In Part II of this series we left off discussing the command definition source code for the CRTMIPGM command. We...
completed discussing the PARM and QUAL statement. Let us now develop some other concepts as we continue to go through the source code.
Before continuing, you may want to review the source code for the CRTMIPGM command. You may also want to review the CL and RPG source code provided in Part I, which constitutes the MI compiler preprocessor -- CRTMIPG0.CLP and CRTMIPG1.RPG).
Special parameter values
Looking back at the QUAL statements we were discussing at the end of Part II, specifically the second QUAL statement (which defines the library portion of the PGM parameter), you can see that one of its parameters is DFT. When the DFT parameter is specified, its value will be used as a default when the command is prompted or if the user does not specify a value for the library. To be consistent with all the other CRTxxxPGM commands, we use the value *CURLIB as the default.
The default value *CURLIB defined on the DFT parameter is not a valid OS/400-i5/OS object name, so we have to let the system know that this is a special value that should be tolerated if specified (or left unchanged) by the user. For this, we use the SPCVAL parameter. The SPCVAL parameter is a two-part parameter; the first part -- called the From value -- tells the system the special value that should be allowed, while the second part -- called the To replacement value -- defines the associated value that will be passed to the CPP.
Normally this second part is passed as -is to the CPP and no validity checking is done. However, it has one special value of its own, and that special value just happens to be the value *CURLIB, specified without quotation marks (very important). When you specify the value *CURLIB (without quotation marks) for this second part, the system will automatically pass the actual name of the user's current library when the command is executed, so the CPP does not have to retrieve it (very useful). If you want the actual value of *CURLIB passed to the CPP, specify *CURLIB in single quotes.
Note: You can specify multiple special values.
The last parameter on this QUAL statement is the PROMPT parameter. The prompt text for the second (and subsequent) QUAL statement in a group is automatically indented when the command is prompted, so there is no need to specify leading blanks on the prompt text Library.
The SRCFILE parameter
The second parameter defined in the command definition source code is the name of the source file that contains the source member you want compiled. Its structure is similar to the PGM parameter (i.e., it is a qualified parameter). The two main differences:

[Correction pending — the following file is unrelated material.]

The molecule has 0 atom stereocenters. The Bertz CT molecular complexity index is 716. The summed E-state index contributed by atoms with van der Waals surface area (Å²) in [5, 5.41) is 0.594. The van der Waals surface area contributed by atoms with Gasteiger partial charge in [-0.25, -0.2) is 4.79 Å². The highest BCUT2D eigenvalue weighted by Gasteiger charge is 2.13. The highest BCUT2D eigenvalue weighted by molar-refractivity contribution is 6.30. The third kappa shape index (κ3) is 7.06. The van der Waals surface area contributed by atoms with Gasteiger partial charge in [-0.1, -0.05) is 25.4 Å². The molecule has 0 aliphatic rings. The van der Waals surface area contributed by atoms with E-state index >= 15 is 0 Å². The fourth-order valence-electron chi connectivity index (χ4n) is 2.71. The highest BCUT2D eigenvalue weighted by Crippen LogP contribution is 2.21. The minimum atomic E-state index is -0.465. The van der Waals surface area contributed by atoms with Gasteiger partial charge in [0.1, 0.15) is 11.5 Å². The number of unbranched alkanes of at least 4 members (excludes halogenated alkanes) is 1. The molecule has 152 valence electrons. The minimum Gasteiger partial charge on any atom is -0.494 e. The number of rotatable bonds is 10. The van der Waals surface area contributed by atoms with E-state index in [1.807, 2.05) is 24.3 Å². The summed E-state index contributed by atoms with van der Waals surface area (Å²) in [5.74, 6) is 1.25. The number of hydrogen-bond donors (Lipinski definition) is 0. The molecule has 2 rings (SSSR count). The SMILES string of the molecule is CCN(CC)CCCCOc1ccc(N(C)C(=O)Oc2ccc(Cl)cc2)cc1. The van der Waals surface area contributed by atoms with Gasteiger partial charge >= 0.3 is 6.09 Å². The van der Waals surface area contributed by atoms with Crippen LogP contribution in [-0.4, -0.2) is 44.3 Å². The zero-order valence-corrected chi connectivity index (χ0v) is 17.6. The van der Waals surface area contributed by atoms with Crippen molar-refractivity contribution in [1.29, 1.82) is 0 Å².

- The first qualifier (the source file name) has a default value (QMISRC), thus MIN(1) is not specified on the PARM statement. Note that default values cannot be specified for required parameters (i.e., MIN > 0).
- The To replacement value is not specified for the *LIBL special value (see the SPCVAL parameter on the second QUAL statement). When the To replacement value is not specified, the From value is passed to the CPP.
The SRCMBR and TEXT parameters
The CRTMIPGM command's third and fourth parameters, SRCMBR and TEXT, are simple parameters (i.e., not qualified parameters). Note that the special values for these parameters, if specified, get passed to the CPP as is, so the CPP must process the special values, replacing them with the appropriate value (see CL program CRTMIPGM0.CLP).
Unfortunately, there is no mechanism to have the system use the value of another parameter or qualifier as the To replacement value. For example, the default value for the SRCMBR parameter is *PGM, which when specified indicates that the user wants to use the same name for the source member name as they specified on the *PGM parameter. It would be nice if there were a mechanism that automatically took care of this, but unfortunately there is not. So, the CPP will have to check the incoming SRCMBR parameter for the value *PGM and change it manually to the value in the incoming PGM parameter.
We'll wrap up the discussion in the next, and last, installment of this series.
About the author: Ron Turull is editor of Inside Version 5. He has more than 20 years' experience programming for and managing AS/400-iSeries systems.